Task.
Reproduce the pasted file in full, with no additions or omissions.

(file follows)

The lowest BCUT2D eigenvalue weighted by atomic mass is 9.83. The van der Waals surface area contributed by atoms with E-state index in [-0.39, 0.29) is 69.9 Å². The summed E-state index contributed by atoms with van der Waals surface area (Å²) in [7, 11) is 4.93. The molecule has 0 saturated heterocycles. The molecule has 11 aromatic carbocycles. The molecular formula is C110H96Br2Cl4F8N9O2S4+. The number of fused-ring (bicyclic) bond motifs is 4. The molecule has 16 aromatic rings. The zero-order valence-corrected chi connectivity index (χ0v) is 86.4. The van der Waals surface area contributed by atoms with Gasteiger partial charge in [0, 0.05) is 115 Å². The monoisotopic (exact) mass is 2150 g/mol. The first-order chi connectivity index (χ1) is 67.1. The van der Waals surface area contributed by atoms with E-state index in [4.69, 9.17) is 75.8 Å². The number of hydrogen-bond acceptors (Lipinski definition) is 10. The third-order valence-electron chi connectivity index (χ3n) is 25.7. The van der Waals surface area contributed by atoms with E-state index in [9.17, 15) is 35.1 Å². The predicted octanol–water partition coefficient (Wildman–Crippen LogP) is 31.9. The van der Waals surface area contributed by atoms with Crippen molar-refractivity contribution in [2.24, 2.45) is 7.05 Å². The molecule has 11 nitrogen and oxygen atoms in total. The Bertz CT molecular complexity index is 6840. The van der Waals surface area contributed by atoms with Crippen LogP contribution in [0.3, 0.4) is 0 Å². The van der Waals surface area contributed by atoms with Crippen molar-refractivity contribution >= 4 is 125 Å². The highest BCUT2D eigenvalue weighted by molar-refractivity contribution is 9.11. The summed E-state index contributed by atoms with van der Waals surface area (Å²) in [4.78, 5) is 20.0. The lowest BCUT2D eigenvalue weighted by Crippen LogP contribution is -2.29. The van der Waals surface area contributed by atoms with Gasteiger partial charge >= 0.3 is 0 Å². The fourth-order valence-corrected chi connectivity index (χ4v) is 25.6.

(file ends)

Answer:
The lowest BCUT2D eigenvalue weighted by atomic mass is 9.83. The van der Waals surface area contributed by atoms with E-state index in [-0.39, 0.29) is 69.9 Å². The summed E-state index contributed by atoms with van der Waals surface area (Å²) in [7, 11) is 4.93. The molecule has 0 saturated heterocycles. The molecule has 11 aromatic carbocycles. The molecular formula is C110H96Br2Cl4F8N9O2S4+. The number of fused-ring (bicyclic) bond motifs is 4. The molecule has 16 aromatic rings. The zero-order valence-corrected chi connectivity index (χ0v) is 86.4. The van der Waals surface area contributed by atoms with Gasteiger partial charge in [0, 0.05) is 115 Å². The monoisotopic (exact) mass is 2150 g/mol. The first-order chi connectivity index (χ1) is 67.1. The van der Waals surface area contributed by atoms with E-state index in [4.69, 9.17) is 75.8 Å². The number of hydrogen-bond acceptors (Lipinski definition) is 10. The third-order valence-electron chi connectivity index (χ3n) is 25.7. The van der Waals surface area contributed by atoms with E-state index in [9.17, 15) is 35.1 Å². The predicted octanol–water partition coefficient (Wildman–Crippen LogP) is 31.9. The van der Waals surface area contributed by atoms with Crippen molar-refractivity contribution in [2.24, 2.45) is 7.05 Å². The molecule has 11 nitrogen and oxygen atoms in total. The Bertz CT molecular complexity index is 6840. The van der Waals surface area contributed by atoms with Crippen LogP contribution in [0.3, 0.4) is 0 Å². The van der Waals surface area contributed by atoms with Crippen molar-refractivity contribution >= 4 is 125 Å². The highest BCUT2D eigenvalue weighted by molar-refractivity contribution is 9.11. The summed E-state index contributed by atoms with van der Waals surface area (Å²) in [4.78, 5) is 20.0. The lowest BCUT2D eigenvalue weighted by Crippen LogP contribution is -2.29. The van der Waals surface area contributed by atoms with Gasteiger partial charge >= 0.3 is 0 Å². The fourth-order valence-corrected chi connectivity index (χ4v) is 25.6.